OAW: As you say in the film, there was no way to preserve the voice of someone who was no longer living before there was a phonograph, but even before that, we did have a way to preserve visual images of people who were dead. What is it about a voice or, as in the beginning of the film, a bird call that seems to create a deeper connection to something that’s no longer around than even a picture?

Sam: It’s a good question, and it’s kind of a mystery. I don’t have a good answer. If you have a painting and it’s on your wall, when you come back tomorrow, it’s going to be there. There’s a kind of stability to visual phenomenon that we count on and understand. Sound is different. It’s fleeting and it’s ephemeral. It happens and it’s gone, and you can never put your finger on it literally or figuratively.

There’s also the way in which it goes very directly into our brains. I’m not a neurologist or anything, but it seems like visual phenomena go through the rational part of your brain and then get into your thoughts. I feel like sound goes almost directly into your emotions. If I hear a dial telephone sound, for example, which I remember from my childhood, that’ll trigger a lot of feelings. I’ll remember having a crush in middle school and calling somebody and being really nervous. Sound is so evocative and emotional.

Not to go on and on, but voices are so profoundly complex. They communicate so much. It’s just some cord in your throat vibrating, but no two people’s voices are the same, and we can glean so much from a voice. It’s miraculous in a way, how rich voices are and how much they contain. All of that is a stab at answering your question, but I don’t know if there’s any real answer.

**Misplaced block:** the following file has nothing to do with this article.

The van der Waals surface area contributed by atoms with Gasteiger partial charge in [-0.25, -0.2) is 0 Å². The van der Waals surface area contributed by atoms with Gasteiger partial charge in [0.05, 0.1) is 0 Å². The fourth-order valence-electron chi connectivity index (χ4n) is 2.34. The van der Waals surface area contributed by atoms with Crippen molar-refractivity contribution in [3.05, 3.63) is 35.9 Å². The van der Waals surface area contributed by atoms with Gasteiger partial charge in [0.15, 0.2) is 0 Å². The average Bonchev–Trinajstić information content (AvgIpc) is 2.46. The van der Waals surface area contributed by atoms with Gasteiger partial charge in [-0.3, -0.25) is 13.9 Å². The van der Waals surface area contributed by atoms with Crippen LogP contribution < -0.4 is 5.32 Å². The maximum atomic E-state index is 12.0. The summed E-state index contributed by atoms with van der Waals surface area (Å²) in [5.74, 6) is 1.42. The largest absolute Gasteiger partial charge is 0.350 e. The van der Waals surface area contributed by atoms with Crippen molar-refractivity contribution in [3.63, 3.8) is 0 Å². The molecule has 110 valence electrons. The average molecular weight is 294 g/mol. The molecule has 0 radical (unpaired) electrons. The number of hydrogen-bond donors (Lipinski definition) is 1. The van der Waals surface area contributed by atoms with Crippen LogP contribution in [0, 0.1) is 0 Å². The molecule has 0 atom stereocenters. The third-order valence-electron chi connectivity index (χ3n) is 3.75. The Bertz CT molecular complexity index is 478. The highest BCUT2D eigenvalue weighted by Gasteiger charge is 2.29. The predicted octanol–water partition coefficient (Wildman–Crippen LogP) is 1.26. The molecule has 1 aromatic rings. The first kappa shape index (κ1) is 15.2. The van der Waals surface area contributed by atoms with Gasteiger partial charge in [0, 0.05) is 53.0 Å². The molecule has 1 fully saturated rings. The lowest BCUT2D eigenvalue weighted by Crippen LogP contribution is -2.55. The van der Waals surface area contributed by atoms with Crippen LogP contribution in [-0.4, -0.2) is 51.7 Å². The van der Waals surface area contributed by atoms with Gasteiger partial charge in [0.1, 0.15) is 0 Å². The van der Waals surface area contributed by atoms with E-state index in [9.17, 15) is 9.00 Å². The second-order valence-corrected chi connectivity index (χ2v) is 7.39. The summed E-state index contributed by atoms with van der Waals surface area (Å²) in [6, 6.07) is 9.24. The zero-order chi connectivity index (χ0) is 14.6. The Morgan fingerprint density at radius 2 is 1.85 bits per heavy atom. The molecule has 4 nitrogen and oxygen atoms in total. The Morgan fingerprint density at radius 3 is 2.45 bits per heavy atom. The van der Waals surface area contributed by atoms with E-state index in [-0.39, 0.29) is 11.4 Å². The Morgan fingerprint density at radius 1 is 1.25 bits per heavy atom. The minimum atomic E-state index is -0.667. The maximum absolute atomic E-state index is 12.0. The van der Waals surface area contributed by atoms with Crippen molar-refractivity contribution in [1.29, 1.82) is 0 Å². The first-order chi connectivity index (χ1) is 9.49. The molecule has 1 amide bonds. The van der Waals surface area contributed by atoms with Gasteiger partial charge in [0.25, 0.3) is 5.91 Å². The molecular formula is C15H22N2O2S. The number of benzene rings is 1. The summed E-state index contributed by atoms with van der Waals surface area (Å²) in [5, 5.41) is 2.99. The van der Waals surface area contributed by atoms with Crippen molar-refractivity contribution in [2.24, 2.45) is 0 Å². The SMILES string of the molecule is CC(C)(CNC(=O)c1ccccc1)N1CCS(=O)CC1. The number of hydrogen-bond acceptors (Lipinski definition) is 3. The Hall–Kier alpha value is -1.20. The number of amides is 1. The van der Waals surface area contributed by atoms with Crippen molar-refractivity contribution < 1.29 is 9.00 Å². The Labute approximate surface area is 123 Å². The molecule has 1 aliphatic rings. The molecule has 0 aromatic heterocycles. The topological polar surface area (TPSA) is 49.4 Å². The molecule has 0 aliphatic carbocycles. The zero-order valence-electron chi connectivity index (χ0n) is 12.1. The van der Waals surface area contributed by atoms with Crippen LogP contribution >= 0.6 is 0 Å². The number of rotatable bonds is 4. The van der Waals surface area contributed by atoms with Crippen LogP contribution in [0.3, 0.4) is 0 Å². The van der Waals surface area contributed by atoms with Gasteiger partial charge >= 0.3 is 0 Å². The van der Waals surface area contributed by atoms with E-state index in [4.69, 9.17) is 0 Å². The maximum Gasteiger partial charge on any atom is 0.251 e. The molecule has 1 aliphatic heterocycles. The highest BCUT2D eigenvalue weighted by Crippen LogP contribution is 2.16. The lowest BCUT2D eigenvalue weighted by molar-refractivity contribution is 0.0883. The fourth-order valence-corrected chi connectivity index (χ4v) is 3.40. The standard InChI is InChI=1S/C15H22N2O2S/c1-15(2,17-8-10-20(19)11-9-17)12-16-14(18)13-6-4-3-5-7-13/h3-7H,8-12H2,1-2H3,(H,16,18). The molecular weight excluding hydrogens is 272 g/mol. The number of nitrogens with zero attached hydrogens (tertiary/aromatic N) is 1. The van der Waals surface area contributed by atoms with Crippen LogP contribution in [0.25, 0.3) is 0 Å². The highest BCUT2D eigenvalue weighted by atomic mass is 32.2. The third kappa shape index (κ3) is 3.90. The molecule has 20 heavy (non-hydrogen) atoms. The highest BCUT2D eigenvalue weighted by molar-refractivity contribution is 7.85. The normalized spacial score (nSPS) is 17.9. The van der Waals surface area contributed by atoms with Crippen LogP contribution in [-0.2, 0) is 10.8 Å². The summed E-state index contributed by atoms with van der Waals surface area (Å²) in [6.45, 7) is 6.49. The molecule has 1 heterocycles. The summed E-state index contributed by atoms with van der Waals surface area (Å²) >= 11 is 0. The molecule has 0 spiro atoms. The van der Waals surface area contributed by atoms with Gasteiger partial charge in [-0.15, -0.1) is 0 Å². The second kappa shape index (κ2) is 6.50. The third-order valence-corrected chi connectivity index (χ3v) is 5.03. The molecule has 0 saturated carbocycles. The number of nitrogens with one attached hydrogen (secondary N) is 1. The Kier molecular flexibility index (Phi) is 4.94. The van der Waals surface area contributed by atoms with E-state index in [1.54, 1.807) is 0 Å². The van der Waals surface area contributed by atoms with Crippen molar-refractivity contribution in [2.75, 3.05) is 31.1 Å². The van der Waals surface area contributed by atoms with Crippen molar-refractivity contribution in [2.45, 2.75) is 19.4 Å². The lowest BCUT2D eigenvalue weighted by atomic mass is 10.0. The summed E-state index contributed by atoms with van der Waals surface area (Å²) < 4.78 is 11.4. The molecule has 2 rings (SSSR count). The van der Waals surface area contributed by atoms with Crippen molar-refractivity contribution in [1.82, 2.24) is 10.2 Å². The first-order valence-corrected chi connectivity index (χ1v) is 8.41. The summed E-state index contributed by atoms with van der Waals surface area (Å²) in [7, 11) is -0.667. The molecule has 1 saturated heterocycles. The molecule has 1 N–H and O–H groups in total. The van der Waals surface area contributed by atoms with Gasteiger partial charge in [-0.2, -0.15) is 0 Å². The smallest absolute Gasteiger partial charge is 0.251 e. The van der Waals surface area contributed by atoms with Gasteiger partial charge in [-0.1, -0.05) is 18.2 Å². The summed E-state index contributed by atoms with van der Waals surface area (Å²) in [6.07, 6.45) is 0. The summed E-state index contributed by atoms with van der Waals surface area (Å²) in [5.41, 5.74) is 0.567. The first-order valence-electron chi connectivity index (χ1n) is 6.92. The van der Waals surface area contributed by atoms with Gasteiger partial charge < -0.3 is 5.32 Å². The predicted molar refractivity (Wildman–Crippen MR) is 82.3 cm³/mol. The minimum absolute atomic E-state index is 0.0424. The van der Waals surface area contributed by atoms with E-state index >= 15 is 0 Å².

OAW: With a project like this, is there an extra challenge to crafting the sound design? Is there a basic default hearing range that you’re designing this for?


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Sam: Yes. You’re right about sound being more subjective. A lot of the experience of sound is what you bring to it. One of the sounds that I didn’t include was this thing called the Orgasms Library. It’s a Spanish company that sells adult products, and on their website you can upload audio recordings of yourself coming, and you can listen to many other people. I wanted to include it because that’s a strong sound. Almost everybody reacts to it, but there’s a wide range of reactions. Some people are really embarrassed and put off, or some people are turned on, some people are annoyed, some people are intrigued. It’s the same sound everybody’s hearing, but we’re all bringing different things to it.

OAW: I wish you had included that! Maybe there’ll be some deleted scenes down the road that you can put out there.

Sam: Yes, 32 More Sounds.

OAW: It’s a given that the audience has this unique experience during a live documentary. What do you and your collaborators get out of it? It’s a lot of work to make a movie and then to follow that up by going out on the road with it. What makes that worthwhile for you?